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Police and community in Chicago: a tale of three cities (section ІІІ)




 

A conclusion drawn from these seemingly unrelated patterns (increased arrests and increased crime) was that the police could not simply arrest their way out of crime. While many police agencies implemented aggressive police tactics, thereby supposedly increasing the consequences for criminal activity, Chicago did not. Instead the city working through the office of the Mayor and other city agencies including the police, focused on improving communities on any number of dimensions. Skogan’s work takes us inside the clock, examining how big cities, like battleships, make precarious turns. The chapters are police and community sensitive, grounding the analysis in the experiences of the police and neighbourhood residents, each with differing views of process and outcome. So how did Chicago do? This is the subject of the final chapter in Police and Community in Chicago, but is also reflected in previous analyses of trends in neighbourhood problems, implemented police practices and crime and fear of crime. In some broad ways Skogan’s entire book is about what Chicago did to reshape its police and if, how and where those efforts mattered. As Skogan concludes there is good and bad news to be gleaned from the Chicago experience.

The good news includes the idea that Chicago actually mounted a credible programme; yes it had fits and starts, was pronounced ‘dead in the water’ on a few occasions, but nevertheless rose to overcome structural and cultural resistance from within the Chicago PD. These are impressive achievements yet they are always tenuous. The continuing ascendance of the CompStat ideology, ‘hot spots’ and ‘putting cops on dots’ in many places, what has become a numerical reliance on understanding community dynamics and the problems they produce is always in tension with life in neighbourhoods – highly contextualised, dynamic and variant. Such numerical approaches breath little life into understanding varying locales of crime and insecurity – they may point to problem areas, but they do not explain or understand them particularly well. As for the Chicago Police it appears from Skogan’s assessment that institutional partnerships for improving community ‘quality of life’ were more strongly developed than were on-the-ground police problem-solving efforts which tended to fall back on traditional police responses. As to crime, fear and public acceptance of the police, Police and Community in Chicago is a cautious tale. The CAPS program in Chicago is reported to have accounted for some decline in crime, although throughout the 1990s crime declined across the Western world as well. CAPS did produce greater levels of community involvement and positive increases in positive public attitudes towards the police. Those increases were most registered for African Americans, as compared to Whites and Latinos, where white neighbourhoods encountered less serious crime/disorder problems and where police acceptance was already well established, as opposed to Latino communities which were underrepresented in beat meetings and experienced increasing gang and drug crime. As Skogan notes, the demographics of a vastly expanding Latino community in Chicago are a major challenge to twenty-first-century policing in the USA. These individuals and communities were less engaged, less institutionally supported, and younger, less educated, renters as opposed to homeowners, often at the bottom of the work scale. Coupled with language and cultural barriers towards government and the police they represent a major challenge to policing the metropolis.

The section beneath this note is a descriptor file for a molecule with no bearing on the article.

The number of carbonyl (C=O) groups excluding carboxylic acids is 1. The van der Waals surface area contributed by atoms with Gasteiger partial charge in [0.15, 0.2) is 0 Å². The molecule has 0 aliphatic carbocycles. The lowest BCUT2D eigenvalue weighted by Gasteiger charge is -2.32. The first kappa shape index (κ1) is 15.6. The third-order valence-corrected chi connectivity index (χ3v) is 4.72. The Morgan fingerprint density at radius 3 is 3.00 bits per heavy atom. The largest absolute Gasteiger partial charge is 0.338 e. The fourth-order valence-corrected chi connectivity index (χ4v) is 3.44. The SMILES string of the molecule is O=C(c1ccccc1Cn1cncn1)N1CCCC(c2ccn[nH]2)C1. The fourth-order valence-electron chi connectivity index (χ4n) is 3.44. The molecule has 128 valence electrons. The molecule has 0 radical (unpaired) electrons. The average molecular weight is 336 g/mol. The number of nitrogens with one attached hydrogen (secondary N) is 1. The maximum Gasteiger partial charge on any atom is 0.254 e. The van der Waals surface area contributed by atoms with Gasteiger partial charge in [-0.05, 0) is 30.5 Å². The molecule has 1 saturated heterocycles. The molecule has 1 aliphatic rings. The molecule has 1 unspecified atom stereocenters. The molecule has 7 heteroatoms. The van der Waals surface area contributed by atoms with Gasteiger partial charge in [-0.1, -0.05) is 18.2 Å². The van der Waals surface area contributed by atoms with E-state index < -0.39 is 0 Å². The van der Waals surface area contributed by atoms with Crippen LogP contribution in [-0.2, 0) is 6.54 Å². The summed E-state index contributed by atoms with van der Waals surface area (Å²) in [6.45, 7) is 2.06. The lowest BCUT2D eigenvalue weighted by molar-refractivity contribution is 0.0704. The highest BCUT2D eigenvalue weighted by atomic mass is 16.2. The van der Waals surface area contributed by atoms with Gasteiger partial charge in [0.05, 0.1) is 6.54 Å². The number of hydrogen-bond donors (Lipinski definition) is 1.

Epilogue Westley. Skogan’s Police and Community in Chicago is a detailed account and analysis of a decade’s efforts to improve public safety in America’s third largest city; the complexity of such an undertaking and the results achieved. Students of policing and police change have much to learn from this work. It is a tale of trial and error, patience and frustration, and most especially hopefulness for the future of ‘The City of Big Shoulders’. At the end of A Tale of Two Cities, through a twist of fate, Dickens redeems one of his protagonists Sydney Carton, a rather indolent and alcoholic British attorney who is disassociated from his own circumstance, yet sacrifices himself at the guillotine for his beloved Lucie. In a final soliloquy Dickens’ narrator says for Carton, I see a beautiful city and a brilliant people rising from this abyss, and, in their struggles to be truly free, in their triumphs and defeats, through long years to come, I see the evil of this time and of the previous time of which this is the natural birth, gradually making expiation for itself and wearing out…. It is a far, far better thing that I do, than I have ever done; it is a far, far better rest I go to than I have ever known. In places Skogan cautions us that this decade of effort could fall victim to city politics, police managerialism pressures for top-down decision-making and rising insecurity about crime in the city. Yet the Chicago revolution is the core of this story and as is the case with all revolutions what follows is uncertain.

References  

1. Policing and Society. An International Journal of Research and Policy. Jack R. Greene. Police and community in Chicago: a tale of three cities.

2.  Police and community in Chicago: a tale of three cities, by Westley G. Skogan, New York, Oxford University Press, 2006, 344 pp., US$41.95 (hardcover), ISBN 9780195 154580.

3. Politics: Chicago model. Chicago: University of Chicago Press. Lemann, Nicholas, 1991.

4.  The promised land: the great black migration and how it changed America. New York: Random House. Pirsig, Robert M., 1974.



Обновлен 13 сен 2016. Создан 23 мар 2016



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